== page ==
In this article, we will identify the essential qualities of the role in IT and explain who the software tester is. To begin, a tester is responsible for understanding the software product, assessing the acceptance criteria, building test cases and documentation, running tests and producing clear, detailed reports based on test findings. Furthermore, the tester retains responsibility for all test operations within the SDTC (Software Development Test Cycle).
You need to understand what to consider a career in this sphere. The specific description of the role may vary from company to company, although a career path may be broadly described as follows:
- QA Engineer (0-2 years of experience)
- Senior Quality Assurance Engineer (2-5 years of experience)
- Coordinator of the QA Team (5-8 years of experience)
- QA or Test Manager (8-14 years of experience)
- Senior Test Manager (14+ years of experience)
A tester may potentially pursue other positions or switch to Product Management, Software Development, Business Analysis, Consulting, DevOps, or IT Management.
Required abilities and traits for testers differ but may be classified into non-technical and technical skills. Let us list and quickly characterize each of the important tester’s non-technical skills.
- Analytical Skills. How a tester thinks about and tackles complicated challenges is crucial. Most of the time, particularly when evaluating acceptance criteria, the tester must separate complicated occurrences into smaller pieces and construct test cases for each point; analytical thinking comes in help here.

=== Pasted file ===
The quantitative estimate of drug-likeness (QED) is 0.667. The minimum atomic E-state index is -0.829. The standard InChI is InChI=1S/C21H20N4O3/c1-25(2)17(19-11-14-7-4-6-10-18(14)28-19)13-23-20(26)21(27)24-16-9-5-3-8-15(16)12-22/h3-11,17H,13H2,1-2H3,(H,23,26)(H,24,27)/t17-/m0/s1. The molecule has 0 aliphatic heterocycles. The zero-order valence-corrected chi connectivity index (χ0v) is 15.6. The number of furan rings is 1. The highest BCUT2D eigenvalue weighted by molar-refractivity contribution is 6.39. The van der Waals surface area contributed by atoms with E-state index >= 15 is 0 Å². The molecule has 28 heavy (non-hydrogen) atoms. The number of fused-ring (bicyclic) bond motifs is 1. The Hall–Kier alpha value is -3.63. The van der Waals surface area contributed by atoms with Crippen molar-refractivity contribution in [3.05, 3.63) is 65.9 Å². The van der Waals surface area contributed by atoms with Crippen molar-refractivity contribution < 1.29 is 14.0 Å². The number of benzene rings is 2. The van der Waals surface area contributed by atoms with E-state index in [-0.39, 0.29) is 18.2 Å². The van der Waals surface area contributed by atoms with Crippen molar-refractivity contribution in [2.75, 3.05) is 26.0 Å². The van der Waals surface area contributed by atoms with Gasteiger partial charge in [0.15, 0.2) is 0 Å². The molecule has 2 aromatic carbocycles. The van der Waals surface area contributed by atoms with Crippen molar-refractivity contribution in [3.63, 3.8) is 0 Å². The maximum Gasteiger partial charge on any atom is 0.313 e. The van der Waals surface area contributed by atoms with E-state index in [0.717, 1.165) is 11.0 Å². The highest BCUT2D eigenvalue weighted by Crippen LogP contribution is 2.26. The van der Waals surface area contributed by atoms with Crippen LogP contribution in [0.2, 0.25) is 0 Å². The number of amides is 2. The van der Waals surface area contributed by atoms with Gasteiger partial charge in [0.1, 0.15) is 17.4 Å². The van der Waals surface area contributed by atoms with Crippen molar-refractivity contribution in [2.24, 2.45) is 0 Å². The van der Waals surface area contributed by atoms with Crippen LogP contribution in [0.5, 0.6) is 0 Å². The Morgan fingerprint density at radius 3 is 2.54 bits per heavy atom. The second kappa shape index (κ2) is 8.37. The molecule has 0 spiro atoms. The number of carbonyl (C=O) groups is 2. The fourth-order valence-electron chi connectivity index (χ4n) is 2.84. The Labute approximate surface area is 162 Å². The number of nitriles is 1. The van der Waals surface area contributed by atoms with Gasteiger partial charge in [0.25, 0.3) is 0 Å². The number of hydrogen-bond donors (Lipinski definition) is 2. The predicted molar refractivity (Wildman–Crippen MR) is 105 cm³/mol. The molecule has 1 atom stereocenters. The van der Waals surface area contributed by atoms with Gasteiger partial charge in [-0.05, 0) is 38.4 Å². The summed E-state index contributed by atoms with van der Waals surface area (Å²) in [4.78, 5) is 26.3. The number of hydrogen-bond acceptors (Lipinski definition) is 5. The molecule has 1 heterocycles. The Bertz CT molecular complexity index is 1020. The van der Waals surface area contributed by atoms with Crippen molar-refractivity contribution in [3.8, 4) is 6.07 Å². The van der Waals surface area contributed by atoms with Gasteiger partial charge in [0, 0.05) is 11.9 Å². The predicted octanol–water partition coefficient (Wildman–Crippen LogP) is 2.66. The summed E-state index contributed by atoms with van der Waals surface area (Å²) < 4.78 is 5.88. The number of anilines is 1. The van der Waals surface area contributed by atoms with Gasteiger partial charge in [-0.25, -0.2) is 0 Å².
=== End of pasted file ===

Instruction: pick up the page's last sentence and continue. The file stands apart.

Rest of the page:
- Communication Skills. Good verbal and written communication skills are crucial for a tester and the whole team since the quality of the supplied work would be better with high-quality communication. Communication skills assist the tester in writing clearer test cases, producing better reports, and communicating more effectively and smoothly with the rest of the team.
- Time Management Skills. Time is a critical component in the IT sphere. There are potentially a lot of areas to cover in terms of testing, especially during release times. Good time management skills are required when evaluating requirements, writing test documentation, and running tests.
- Passion For Studying. A tester should be willing to acquire and improve skills. Furthermore, applying new knowledge and skills to everyday duties is critical.
Lastly, becoming a professional tester is impossible if you do not like your job. This role demands constant attention and a learning curve, therefore, without a passion, the quality of work you provide can suffer. Now, let’s look at a set of necessary hard skills:
- Basic Client-Server-DB Architecture Knowledge. Nowadays, most applications function on web services, which requires the tester to grasp its structure. To deal with databases, a tester must be able to explain Client-Server Architecture, API (Application Programming Interface), DBMS (Database Management Systems), and basic SQL details.
- Knowledge of Test Management Tools. Because building and managing all test processes might be difficult most of the time, IT businesses or test teams are likely to employ specific Test Management Tools to ensure smooth and stable test processes. This enables teams to develop, monitor, and distribute test documentation. In this sense, a tester must be familiar with Test Management Tools. For example, some prominent Test Management Tools include Testlink, JIRA, TestCollab, and others. There are Defect Tracking tools in addition to Test Management Tools, although most Test Management Applications now include numerous capabilities inside the app to manage problems.
Suppose you decided to pursue a tester job and are one step away from becoming a certified Software Tester. In that case, applying for Test Pro courses is highly recommended. This foundation has a set of required knowledge to help you to demonstrate your knowledge and testing skills.